PositiveThe Wall Street JournalMr. Winchester covers more than 200 years of fine-tuning in this work, and corrals a large cast of eccentric individuals ... Personally, Mr. Winchester professes a preference, even a passion, for the imprecise ... Not all parts of the book fit precisely together. Mr. Winchester inserts many footnotes (appearing every few pages in some chapters) that supply all sorts of ancillary information: a line of poetry, a bit of historical background, a fine point of definition, an amusing factlet. But the footnotes are just as likely to contain pertinent material that could have, should have been incorporated into the main body of the text rather than relegated to a dozen or more lines of tiny type ... If we fail to accept the equal value of the natural order, the author warns, \'then nature will in time overrun ... none shall survive—no matter how precise\' ... brighter prospect glimmers in the interesting afterword that Mr. Winchester appends about metrology, the science of measurement. Here he offers a brief history of standard units such as the meter and the kilogram. The process cheers him considerably ... the \'duration by which, fundamentally, we measure everything that we make and use, and which in turn helps establish for us with unfailing exactitude the precision that allows the modern world to function.\'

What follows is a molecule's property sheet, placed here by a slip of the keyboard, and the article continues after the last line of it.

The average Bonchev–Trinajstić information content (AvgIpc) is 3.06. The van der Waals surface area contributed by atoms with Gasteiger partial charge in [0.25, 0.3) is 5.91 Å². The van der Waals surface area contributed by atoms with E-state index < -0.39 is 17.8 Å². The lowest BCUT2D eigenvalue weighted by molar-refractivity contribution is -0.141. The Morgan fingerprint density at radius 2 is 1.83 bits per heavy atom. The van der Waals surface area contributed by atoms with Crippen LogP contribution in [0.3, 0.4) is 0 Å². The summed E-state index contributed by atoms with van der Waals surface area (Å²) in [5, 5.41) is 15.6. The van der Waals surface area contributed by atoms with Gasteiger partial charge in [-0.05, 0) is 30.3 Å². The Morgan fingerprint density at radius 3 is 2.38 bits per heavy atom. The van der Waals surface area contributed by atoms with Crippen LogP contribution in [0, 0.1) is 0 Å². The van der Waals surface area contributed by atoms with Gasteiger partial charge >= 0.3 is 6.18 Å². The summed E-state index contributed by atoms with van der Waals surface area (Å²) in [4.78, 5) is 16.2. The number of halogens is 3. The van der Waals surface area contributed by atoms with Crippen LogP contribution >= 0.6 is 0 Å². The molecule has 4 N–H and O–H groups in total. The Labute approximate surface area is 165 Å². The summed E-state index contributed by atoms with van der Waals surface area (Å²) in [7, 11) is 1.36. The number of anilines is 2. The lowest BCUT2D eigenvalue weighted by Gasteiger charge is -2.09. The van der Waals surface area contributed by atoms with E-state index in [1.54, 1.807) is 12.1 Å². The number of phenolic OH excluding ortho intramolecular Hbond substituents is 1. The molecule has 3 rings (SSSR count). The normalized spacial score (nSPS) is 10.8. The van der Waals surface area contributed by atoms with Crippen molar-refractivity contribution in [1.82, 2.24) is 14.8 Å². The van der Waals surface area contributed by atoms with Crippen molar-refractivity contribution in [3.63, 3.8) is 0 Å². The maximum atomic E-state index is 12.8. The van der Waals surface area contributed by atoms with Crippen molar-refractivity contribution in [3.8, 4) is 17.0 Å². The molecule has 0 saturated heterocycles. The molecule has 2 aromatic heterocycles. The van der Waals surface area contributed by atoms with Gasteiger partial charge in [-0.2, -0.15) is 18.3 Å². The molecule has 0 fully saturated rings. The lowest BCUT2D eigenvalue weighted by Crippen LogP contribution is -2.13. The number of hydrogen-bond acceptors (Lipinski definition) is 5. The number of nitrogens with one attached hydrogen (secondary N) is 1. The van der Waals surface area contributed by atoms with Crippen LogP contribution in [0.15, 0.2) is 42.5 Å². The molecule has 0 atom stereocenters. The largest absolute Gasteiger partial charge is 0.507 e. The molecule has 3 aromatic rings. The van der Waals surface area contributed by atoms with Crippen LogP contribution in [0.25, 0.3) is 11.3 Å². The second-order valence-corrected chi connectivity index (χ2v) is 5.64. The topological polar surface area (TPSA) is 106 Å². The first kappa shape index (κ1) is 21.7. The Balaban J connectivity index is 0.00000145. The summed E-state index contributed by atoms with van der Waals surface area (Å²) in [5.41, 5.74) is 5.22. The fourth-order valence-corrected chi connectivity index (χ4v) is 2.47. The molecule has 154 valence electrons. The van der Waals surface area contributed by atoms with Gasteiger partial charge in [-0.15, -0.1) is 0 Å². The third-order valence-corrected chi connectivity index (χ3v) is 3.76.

Claire L. Evans
PositiveThe New York Times Book ReviewBoth A Lab of One’s Own and Broad Band — along with numerous other recent titles like Hidden Figures, by Margot Lee Shetterly — provide much needed perspective, along with presumed-absent foremothers and role models. As a genre, these true stories constitute a chorus of voices all saying the same thing: 'Yes, Virginia, there are women who do science.''